Translogic Drives EV West Electric Volkswagen Karmann Ghia – Video

MAR 13 2015 BY MARK KANE 14

EV West

EV West

Translogic visited the EV West garage to discuss electric car conversions.

Beside modern projects, there are a lot of vintage cars that, after electrification, get a second life.

EV West owner Michael Bream shys away from hardcore environmentalists, instead focusing on performances and driving pleasure.

Here is presentation of the 1969 Volkswagen Karmann Ghia with 80-100 miles of range, converted for some $30,000:


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14 Comments on "Translogic Drives EV West Electric Volkswagen Karmann Ghia – Video"

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These guys are offering me a 5008ev (an electric Zote) for $6400. It goes 480km chargers in 30 min etc. Is it too good to be true? I do not think so. I think that EVwest etc. are too expensive.

Would you really want to buy a car with a frame made of ‘chassis of roadlice’ or has a monolithic rear axle? 🙂
I think the phrase ‘lost in translation’ was MADE for this company!

My brother has an old (50s) Nash Metropolitian. It is SCREAMING for an EV drivetrain. The original engine is gone. Meaning no longer with the car.

What a sexeh EV conversion…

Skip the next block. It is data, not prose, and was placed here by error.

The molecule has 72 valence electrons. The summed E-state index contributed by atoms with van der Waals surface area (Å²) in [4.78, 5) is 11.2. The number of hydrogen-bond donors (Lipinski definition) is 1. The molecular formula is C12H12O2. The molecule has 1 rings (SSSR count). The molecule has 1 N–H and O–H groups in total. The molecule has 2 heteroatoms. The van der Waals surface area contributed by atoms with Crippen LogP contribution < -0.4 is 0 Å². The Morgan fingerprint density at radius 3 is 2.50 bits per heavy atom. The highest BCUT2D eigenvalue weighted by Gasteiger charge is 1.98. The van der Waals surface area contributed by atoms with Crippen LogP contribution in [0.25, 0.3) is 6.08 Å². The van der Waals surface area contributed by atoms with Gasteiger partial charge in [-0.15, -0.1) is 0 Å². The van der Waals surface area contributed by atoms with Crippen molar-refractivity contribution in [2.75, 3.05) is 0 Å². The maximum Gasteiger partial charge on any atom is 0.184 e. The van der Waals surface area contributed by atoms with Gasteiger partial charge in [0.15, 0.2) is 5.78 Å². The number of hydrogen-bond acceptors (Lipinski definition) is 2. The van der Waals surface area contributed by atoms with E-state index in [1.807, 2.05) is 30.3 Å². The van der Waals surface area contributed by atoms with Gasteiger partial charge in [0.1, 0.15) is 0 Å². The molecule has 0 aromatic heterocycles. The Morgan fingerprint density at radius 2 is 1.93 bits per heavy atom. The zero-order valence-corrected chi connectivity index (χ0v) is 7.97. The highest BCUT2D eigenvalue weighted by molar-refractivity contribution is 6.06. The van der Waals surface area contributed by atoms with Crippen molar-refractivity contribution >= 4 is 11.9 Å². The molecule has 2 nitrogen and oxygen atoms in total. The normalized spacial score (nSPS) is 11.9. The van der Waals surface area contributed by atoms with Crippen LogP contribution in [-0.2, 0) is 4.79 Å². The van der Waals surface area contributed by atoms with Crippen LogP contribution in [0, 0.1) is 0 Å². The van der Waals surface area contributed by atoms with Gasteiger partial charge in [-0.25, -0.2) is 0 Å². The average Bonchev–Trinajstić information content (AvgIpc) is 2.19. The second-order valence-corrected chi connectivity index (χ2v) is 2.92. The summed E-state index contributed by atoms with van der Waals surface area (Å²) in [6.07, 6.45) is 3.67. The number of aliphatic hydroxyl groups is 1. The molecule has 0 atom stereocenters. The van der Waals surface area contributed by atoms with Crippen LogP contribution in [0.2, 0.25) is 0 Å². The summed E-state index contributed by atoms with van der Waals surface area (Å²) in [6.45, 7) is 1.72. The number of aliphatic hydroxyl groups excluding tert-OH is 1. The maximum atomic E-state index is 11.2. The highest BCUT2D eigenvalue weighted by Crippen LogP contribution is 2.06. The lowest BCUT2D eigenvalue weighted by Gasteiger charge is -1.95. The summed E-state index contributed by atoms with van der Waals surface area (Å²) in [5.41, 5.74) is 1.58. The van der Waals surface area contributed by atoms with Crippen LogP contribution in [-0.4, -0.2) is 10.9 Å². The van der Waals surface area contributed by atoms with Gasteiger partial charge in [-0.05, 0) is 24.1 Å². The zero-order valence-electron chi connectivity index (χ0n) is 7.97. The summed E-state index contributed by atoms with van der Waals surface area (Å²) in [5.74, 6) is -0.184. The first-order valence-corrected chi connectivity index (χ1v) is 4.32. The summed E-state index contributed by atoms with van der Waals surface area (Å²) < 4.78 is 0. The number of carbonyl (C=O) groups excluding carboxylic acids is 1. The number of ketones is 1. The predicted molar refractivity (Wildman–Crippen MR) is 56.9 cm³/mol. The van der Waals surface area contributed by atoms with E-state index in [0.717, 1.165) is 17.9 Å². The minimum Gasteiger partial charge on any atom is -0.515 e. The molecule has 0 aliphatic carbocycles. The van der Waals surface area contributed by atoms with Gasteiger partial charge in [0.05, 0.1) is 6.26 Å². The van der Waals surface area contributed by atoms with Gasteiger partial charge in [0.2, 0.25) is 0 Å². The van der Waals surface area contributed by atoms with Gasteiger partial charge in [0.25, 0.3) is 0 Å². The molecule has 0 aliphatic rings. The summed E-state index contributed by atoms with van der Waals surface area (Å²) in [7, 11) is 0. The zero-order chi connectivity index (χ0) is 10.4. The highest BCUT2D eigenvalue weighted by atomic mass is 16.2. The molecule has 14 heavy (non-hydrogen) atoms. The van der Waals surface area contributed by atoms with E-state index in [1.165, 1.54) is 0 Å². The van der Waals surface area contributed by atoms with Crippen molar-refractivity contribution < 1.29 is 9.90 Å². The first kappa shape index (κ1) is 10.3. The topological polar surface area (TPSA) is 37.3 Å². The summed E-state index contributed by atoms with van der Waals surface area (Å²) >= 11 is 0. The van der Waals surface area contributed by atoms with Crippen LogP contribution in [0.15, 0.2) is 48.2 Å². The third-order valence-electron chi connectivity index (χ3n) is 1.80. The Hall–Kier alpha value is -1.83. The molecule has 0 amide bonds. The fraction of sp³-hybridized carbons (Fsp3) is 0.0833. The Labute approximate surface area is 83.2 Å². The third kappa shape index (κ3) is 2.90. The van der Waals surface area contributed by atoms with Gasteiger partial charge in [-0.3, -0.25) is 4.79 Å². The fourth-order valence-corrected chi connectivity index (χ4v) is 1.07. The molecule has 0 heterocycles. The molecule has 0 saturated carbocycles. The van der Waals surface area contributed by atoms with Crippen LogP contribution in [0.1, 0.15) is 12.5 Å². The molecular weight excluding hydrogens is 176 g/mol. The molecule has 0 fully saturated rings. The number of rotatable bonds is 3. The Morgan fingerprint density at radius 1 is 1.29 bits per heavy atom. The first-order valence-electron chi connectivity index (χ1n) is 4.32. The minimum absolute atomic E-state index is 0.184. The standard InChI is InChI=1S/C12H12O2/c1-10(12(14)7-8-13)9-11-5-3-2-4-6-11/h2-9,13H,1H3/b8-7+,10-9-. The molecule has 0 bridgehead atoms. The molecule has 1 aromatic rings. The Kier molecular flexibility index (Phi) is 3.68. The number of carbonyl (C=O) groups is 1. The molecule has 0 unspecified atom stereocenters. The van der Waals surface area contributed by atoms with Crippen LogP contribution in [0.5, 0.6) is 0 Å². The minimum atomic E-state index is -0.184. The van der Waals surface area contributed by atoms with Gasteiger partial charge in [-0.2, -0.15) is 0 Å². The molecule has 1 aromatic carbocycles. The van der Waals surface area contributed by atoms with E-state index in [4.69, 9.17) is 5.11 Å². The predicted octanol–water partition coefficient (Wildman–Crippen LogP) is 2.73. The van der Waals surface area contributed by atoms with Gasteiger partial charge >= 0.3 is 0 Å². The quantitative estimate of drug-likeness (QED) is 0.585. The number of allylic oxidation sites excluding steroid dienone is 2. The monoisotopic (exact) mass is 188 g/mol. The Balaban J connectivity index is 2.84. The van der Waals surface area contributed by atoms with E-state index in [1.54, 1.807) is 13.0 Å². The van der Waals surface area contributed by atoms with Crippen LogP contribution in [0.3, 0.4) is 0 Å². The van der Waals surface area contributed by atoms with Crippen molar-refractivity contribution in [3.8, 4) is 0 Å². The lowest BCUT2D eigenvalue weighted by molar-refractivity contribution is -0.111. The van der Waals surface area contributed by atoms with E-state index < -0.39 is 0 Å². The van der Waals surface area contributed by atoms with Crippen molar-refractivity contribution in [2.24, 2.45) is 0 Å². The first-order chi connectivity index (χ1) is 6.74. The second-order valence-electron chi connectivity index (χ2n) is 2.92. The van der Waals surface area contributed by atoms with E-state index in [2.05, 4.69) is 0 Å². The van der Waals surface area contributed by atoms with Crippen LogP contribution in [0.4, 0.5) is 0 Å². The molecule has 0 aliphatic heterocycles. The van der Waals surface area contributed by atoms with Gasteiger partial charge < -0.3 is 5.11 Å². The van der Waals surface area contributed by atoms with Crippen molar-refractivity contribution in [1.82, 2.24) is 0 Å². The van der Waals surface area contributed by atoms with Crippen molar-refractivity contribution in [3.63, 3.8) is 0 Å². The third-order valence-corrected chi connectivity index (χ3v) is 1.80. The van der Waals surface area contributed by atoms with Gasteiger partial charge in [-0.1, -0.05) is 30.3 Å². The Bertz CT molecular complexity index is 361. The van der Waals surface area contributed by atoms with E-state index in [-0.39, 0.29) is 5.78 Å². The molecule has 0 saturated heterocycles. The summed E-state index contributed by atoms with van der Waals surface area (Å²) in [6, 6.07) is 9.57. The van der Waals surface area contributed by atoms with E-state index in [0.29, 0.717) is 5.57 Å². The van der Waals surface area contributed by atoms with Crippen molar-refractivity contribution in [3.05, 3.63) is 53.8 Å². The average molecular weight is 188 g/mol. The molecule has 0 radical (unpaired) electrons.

A lot of fun to watch, but of course this won’t be a mainstream solution. I doubt the expense can go down much: A lot of manual labor, both in planning and execution, and not many economies if scale component-wise since each car they do is different.

There might also be safety issues: Significantly changing a car’s weight & weight distribution can affect handling, esp. if they “at least double horsepower and torque” as they say. If it becomes at all common, I expect authorities to come down on this, and force conversions to undergo safety testing & homologation.

I suspect the conversions aren’t net green either; however much the ICE cost environmentally originally, it’s already there, and mileage on old classics tend to be fairly low anyway, so the conversion won’t be carbon-amortized over many miles.

Actually the expense can go down a lot. All they need to do (and do already) is sell conversion kits. Cost is around $7k for most of their conversions.

According to the commenter b.rn on autoblog the Karmann Ghia had chronic understeer issues which has now been solved by the batteries sitting in the frunk. Anyways, Who cares if there’s been a minor change in vehicle dynamics??! Someone driving around on bald tires in the wet will have 100x worse handling than any well-maintained EV conversion.

As was stated in the video (and was written about in the summary) EV West (and myself, not related) are not hardcore environmentalists. Our main priority is HP. Carbon amortization isn’t a major consideration (however they do sell the motors for someone else to make use of.)